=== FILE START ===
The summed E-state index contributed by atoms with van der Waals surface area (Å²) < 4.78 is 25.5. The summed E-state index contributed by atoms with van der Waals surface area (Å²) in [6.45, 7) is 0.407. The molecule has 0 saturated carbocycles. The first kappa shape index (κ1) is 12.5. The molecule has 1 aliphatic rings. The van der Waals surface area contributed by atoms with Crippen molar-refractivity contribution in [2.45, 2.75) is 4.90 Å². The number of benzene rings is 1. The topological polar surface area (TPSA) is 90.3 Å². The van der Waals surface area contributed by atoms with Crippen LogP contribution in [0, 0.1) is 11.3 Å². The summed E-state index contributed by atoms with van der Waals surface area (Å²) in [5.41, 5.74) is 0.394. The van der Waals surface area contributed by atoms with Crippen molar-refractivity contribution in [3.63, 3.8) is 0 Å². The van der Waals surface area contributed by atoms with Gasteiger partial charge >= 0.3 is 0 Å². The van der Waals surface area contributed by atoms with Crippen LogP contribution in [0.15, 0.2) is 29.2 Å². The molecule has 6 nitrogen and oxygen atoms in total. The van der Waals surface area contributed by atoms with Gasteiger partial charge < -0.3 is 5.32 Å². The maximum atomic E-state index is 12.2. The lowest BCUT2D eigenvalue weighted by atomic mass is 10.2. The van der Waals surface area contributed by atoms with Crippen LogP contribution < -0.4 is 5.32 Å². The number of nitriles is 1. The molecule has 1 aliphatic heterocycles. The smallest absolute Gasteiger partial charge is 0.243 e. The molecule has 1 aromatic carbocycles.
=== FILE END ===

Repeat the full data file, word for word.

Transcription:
The summed E-state index contributed by atoms with van der Waals surface area (Å²) < 4.78 is 25.5. The summed E-state index contributed by atoms with van der Waals surface area (Å²) in [6.45, 7) is 0.407. The molecule has 0 saturated carbocycles. The first kappa shape index (κ1) is 12.5. The molecule has 1 aliphatic rings. The van der Waals surface area contributed by atoms with Crippen molar-refractivity contribution in [2.45, 2.75) is 4.90 Å². The number of benzene rings is 1. The topological polar surface area (TPSA) is 90.3 Å². The van der Waals surface area contributed by atoms with Crippen LogP contribution in [0, 0.1) is 11.3 Å². The summed E-state index contributed by atoms with van der Waals surface area (Å²) in [5.41, 5.74) is 0.394. The van der Waals surface area contributed by atoms with Crippen molar-refractivity contribution in [3.63, 3.8) is 0 Å². The van der Waals surface area contributed by atoms with Gasteiger partial charge >= 0.3 is 0 Å². The van der Waals surface area contributed by atoms with Crippen LogP contribution in [0.15, 0.2) is 29.2 Å². The molecule has 6 nitrogen and oxygen atoms in total. The van der Waals surface area contributed by atoms with Gasteiger partial charge < -0.3 is 5.32 Å². The maximum atomic E-state index is 12.2. The lowest BCUT2D eigenvalue weighted by atomic mass is 10.2. The van der Waals surface area contributed by atoms with Crippen LogP contribution < -0.4 is 5.32 Å². The number of nitriles is 1. The molecule has 1 aliphatic heterocycles. The smallest absolute Gasteiger partial charge is 0.243 e. The molecule has 1 aromatic carbocycles.